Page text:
Perplexing GC Time Growth
jason at mugfu.com
Thu Jan 3 13:44:35 PST 2008
I'll try doing more histogram audits on the next run.
We can try serial or parallel GC -- the system will work, but the
quality of the application will be horrible -- fortunately doesn't
really matter too much in this environment :)
On Jan 3, 2008, at 13:53 , Y.S.Ramakrishna at Sun.COM wrote:
> Jason Vasquez wrote:
>> One other thing of interest to note, beyond the classloading/
>> reflection work, we do quite a bit of JNI interaction as well. Not
>> sure how that would affect GC times, but wanted to make sure that
>> information was in the mix as well. I have done some cursory
>> audits of that code, it appears that all heap-allocated objects are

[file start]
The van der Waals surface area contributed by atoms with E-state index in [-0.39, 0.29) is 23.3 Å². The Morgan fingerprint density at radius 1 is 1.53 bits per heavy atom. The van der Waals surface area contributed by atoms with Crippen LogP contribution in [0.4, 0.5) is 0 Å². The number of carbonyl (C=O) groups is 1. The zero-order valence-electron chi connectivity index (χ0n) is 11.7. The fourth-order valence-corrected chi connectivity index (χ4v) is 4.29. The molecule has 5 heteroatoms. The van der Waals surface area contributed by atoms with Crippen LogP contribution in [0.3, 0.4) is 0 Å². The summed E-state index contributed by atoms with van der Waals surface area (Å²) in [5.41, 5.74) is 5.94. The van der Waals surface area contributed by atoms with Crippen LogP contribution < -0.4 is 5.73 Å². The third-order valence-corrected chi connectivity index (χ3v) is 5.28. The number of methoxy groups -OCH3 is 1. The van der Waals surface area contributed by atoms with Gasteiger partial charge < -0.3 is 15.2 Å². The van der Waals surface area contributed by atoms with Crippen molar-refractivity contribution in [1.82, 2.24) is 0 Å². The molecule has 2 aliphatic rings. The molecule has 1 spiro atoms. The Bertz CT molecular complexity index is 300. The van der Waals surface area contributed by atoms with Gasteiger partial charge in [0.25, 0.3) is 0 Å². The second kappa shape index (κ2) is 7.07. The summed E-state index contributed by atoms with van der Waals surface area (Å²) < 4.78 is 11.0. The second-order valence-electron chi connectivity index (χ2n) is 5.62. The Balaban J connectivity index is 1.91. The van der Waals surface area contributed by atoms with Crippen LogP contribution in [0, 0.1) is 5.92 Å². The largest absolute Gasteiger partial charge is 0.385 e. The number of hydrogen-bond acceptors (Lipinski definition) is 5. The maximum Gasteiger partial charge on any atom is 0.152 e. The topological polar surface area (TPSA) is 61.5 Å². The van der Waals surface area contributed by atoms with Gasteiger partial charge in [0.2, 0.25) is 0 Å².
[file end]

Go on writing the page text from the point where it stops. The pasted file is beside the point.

>> being freed properly from the native side of things, I think we
>> should be OK in that regard.
> You might want to run a jmap -histo audit on a periodic basis (perhaps
> each time a CMS cycle completes) to
> see what might be accumulating in the heap since there is a definite
> growth in the program heap footprint.
> It is of course possible that some form of JNI handles are piling
> up and also causing leakage in the Java heap.
> The weight of the evidence (the increase in scavenge times, initial
> mark times, remark times and heap usage) seems to point towards an
> increase in the #roots. Let me see if we can get a suitably
> JVM to you (or at least see if there's existing instrumentation there
> which can be enabled to gather information).
> I am also wondering if it might be possible to run with for
> example -XX:+UseSerialGC or -XX:+UseParallelGC to see if the
> same increase in scavenge times is noted. (If it's feasible to
> run with these collectors without badly compromising the fidelity
> of the testing set-up.)
> -- ramki
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